21 Is the law, therefore, opposed to the promises of God? Absolutely not! For if a law had been given that could impart life, then righteousness would certainly have come by the law. 22 But the Scripture declares that the whole world is a prisoner of sin, so that what was promised, being given through faith in Jesus Christ, might be given to those who believe.
23 Before this faith came, we were held prisoners by the law, locked up until faith should be revealed. 24 So the law was put in charge to lead us to Christ that we might be justified by faith. 25 Now that faith has come, we are no longer under the supervision of the law.
In light of verse 1, evaluate the following quote:
"Final deliverance from error, whereby we rejoice in immortality, boundless freedom and a sinless sense, is not reached thorough the path of flowers nor by pinning one's faith without works to another's vicarious effort or performance by one person substituting for another." (Mary Baker Eddy, founder of Christian Science)
See verse 3:6 - What does God promise Abraham on Genesis 15? Did Abraham get God's blessing the "old-fashioned way", by earning it?
See verses 3:10-13. How many OT verses does he quote here, and where do they come from?
|OT Reference||What Does It Mean?|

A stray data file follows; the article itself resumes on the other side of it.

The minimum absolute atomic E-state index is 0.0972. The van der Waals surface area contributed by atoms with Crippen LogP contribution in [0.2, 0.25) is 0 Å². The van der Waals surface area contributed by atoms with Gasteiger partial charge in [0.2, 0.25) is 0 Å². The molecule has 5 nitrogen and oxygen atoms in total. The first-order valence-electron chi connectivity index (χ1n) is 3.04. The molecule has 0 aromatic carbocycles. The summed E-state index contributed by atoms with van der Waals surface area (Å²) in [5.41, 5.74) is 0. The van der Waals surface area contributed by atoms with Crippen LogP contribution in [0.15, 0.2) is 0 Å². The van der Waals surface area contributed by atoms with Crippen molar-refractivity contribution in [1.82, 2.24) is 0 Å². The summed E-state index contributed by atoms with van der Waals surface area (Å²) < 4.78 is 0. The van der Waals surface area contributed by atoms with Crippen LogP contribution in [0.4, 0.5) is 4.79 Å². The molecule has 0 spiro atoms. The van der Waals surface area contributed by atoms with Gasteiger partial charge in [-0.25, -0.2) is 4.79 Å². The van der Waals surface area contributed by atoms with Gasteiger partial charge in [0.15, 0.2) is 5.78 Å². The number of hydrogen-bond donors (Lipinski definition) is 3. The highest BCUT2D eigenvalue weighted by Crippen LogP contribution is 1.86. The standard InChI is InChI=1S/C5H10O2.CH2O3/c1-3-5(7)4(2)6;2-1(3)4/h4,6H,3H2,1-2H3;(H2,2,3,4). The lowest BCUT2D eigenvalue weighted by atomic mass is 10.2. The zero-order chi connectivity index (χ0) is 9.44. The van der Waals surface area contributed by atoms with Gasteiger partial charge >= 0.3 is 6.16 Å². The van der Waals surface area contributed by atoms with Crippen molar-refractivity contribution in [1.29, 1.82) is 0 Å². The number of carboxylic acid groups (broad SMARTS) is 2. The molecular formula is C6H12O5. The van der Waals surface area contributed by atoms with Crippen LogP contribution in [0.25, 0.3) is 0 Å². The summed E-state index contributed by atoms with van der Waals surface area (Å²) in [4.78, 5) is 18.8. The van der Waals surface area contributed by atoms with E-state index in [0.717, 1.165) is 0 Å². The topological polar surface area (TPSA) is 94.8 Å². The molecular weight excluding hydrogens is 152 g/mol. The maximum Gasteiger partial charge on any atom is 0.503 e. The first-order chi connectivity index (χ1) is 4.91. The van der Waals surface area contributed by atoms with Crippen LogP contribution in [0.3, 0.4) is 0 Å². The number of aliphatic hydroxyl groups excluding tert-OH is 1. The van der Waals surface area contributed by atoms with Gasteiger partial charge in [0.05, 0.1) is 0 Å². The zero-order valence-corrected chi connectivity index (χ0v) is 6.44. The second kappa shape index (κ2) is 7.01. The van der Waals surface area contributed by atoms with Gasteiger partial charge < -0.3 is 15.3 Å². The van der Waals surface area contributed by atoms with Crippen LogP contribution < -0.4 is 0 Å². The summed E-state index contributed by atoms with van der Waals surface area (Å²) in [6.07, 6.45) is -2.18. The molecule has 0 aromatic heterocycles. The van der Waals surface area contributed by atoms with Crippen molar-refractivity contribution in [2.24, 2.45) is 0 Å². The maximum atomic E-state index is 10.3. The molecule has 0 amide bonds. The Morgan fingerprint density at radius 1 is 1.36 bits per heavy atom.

How many times does the word "curse" occur in this section? (Why is this significant?)
Look up James 2:10. How does it fit into this discussion?
Look closely at verse 3:11. This famous verse was the foundation for the Protestant Reformation. It occurs 4 times in the Bible - can you find the other 3? (Use a concordance.)
|References||Context:What Is The Meaning Here?|
|THE PURPOSE OF THE LAW(19-25)|
Since Paul seems so "down" on the Law, does he therefore think it is evil?
What was / is the Law incapable of doing (verse 21)?
In verses 23-25 Paul employs a number of metaphors for the Law: a prison warden, a schoolteacher, a chaperone. In your own words, describe why God gave the Law:
How does the Law surface our sin? How did it expose the inner workings of Paul's heart? (See Romans 7:7-8) How does it expose you? (If the 10 commmandments don't seem to nail you, see how Jesus interprets them in Matthew 5:21-22 and 27-28.)
Reflecting on verses 1-5 in this section, why is the Christian life supposed to be lived in faith and not under the Law?
If you are struggling with the Law, think back to your first days as a Christian. Did God decide to bless you because you were such a wonderful human being, or because He simply loved you in spite of yourself? Has that attitude changed on His part?
"Not until the Law has bruised and smitten us will we admit our need of the gospel to bind up our wounds. Not until the Law has arrested us and imprisoned us will we cry for Christ to set us free. Not until the Law has condemned and killed us will we call upon Christ for justification and life. Not until the Law has driven us to despair of ourselves will we ever believe in Jesus. Not until the Law has humbled us even to hell will we turn to the gospel to raise us to heaven."